More likely to become obese were boys, those born after a caesarean section and those whose parents were below officer rank, the study team reports.

The researchers concluded, “Microbiota-altering medications administered in early childhood may influence weight gain,” adding, “There is an important therapeutic role for microbiota-altering medications. The long term risks to health must be weighed against the short-term benefits.”

1. Stark CM, Susi A, Emerick J, Nylund CM. Antibiotic and acid-suppression medications during early childhood are associated with obesity. Gut. 2018 Oct 30. pii: gutjnl-2017-314971. doi: 10.1136/gutjnl-2017-314971. [Epub ahead of print] PubMed PMID: 30377188.



Related Articles

VAMCs Usually as Good or Better Than Private Hospitals in Same Communities

Veterans are being given more options for obtaining care outside of the VA healthcare system. The question raised in new research is whether doing so improves care.

Report Could Add 23 Presumptive Conditions for Gulf War Veterans

A new report from the National Academies of Sciences, Engineering, and Medicine found that sufficient evidence supported an association between exposure to seven factors and detrimental reproductive effects in men or women who served in the Gulf War or developmental effects in their children.


U.S. Medicine Recommends


More From obesity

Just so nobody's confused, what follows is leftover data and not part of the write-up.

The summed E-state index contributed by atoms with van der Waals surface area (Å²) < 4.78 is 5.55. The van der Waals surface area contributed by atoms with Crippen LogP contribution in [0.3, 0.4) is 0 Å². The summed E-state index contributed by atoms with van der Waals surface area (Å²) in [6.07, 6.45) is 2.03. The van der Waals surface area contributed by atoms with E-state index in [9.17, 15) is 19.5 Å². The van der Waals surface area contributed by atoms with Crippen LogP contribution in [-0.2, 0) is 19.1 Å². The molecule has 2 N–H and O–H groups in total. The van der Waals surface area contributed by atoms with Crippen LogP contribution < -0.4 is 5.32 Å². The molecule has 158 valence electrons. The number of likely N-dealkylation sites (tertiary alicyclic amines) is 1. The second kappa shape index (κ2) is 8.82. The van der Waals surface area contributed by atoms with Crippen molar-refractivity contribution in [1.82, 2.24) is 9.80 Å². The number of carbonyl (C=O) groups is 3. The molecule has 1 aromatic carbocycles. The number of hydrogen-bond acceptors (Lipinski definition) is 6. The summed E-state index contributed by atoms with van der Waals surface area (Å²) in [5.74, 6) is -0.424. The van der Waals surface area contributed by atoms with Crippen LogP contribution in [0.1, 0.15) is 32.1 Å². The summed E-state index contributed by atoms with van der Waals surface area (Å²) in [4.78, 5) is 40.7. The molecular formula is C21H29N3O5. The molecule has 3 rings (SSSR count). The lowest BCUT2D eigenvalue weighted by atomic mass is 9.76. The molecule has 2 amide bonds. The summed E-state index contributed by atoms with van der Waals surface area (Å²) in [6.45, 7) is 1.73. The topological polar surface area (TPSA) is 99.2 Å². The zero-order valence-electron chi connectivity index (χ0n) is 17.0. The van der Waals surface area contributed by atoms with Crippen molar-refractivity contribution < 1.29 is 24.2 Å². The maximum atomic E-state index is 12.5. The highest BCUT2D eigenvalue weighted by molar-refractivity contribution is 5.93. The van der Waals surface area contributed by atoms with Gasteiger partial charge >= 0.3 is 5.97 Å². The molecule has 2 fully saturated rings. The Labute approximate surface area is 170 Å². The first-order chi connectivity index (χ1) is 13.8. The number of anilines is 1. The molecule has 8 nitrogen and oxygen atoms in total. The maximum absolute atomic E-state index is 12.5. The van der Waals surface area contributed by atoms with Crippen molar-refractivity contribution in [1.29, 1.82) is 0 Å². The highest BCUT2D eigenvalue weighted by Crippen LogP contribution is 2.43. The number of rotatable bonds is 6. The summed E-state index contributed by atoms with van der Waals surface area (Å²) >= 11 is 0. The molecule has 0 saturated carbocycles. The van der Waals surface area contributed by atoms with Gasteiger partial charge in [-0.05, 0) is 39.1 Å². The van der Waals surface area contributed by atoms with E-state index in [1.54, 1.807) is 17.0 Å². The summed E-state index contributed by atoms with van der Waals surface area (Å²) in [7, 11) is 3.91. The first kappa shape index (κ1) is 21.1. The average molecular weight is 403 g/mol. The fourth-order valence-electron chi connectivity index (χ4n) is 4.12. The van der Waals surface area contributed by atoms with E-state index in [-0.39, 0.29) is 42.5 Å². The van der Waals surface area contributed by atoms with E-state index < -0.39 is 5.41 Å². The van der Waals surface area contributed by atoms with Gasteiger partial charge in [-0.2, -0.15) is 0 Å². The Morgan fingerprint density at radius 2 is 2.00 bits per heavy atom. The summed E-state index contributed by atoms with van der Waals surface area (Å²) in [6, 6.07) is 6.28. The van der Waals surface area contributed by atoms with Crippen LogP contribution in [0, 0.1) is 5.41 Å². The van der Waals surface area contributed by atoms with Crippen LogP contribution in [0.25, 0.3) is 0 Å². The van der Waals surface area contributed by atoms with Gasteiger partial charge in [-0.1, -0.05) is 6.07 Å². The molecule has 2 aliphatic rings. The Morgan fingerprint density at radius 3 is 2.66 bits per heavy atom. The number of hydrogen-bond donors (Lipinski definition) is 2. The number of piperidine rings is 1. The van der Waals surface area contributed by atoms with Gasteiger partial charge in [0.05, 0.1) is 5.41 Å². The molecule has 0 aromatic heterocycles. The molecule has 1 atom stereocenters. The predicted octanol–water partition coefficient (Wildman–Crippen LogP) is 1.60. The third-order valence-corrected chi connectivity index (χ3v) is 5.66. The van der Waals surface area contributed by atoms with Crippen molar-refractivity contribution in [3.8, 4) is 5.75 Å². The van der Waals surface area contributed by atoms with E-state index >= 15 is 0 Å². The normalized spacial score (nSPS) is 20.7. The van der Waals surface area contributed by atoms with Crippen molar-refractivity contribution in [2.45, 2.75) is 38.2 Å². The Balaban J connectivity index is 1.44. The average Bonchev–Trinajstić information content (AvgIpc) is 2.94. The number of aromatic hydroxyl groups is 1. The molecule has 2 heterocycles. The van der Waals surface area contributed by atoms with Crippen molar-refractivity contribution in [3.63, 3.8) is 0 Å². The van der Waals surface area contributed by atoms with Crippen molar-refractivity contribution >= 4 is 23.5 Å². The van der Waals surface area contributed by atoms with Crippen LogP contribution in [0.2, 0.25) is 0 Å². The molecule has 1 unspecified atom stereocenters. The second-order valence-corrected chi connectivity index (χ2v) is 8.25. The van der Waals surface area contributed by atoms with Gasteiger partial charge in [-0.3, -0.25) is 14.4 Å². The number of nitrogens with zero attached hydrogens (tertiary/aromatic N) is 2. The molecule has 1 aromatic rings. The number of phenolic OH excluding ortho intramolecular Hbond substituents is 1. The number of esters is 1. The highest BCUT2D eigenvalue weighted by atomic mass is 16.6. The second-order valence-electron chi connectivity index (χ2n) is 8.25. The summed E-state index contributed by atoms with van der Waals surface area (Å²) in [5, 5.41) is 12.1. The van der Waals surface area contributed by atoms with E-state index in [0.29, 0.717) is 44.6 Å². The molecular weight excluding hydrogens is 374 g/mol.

Obesity

DHA Adds New Weapons in the Military’s War on Obesity in Servicemembers

This spring, DoD took direct steps to counter a significant impediment to mission readiness—excessive weight among servicemembers.

Obesity

Obesity Is on the Rise in Veterans, Especially VHA Patients

Obesity is increasing among veterans, and the implications are potentially dire because the condition is associated with a range of serious health conditions, according to new research.

Obesity

Military Recruits from Some Southern States Have Lower Fitness, More Injuries

Military readiness and national security are threatened by high rates of obesity in some areas, with U.S. Army recruits from specific states having lower fitness and higher rates of injuries, according to a new study.

Obesity

Specialist Follow-Up Mitigates Anemia Risk of Bariatric Surgery

Roux-en-Y gastric bypass (RYGB) is the criterion standard operation for weight loss, but it also increases the risk of adverse outcomes such as mineral and/or vitamin deficiency.

Obesity

Obesity Linked to Higher PC Mortality

While, at the population level, obesity is associated with prostate cancer (PC) mortality, little information is available on how obesity affects long-term PC-specific outcomes after initial treatment, according to a study in the journal Prostate Cancer and Prostatic Diseases.

Subscribe to U.S. Medicine Print Magazine

U.S. Medicine is mailed free each month to physicians, pharmacists, nurse practitioners, physician assistants and administrators working for Veterans Affairs, Department of Defense and U.S. Public Health Service.

Subscribe Now

Receive Our Email Newsletter

Stay informed about federal medical news, clinical updates and reports on government topics for the federal healthcare professional.

Sign Up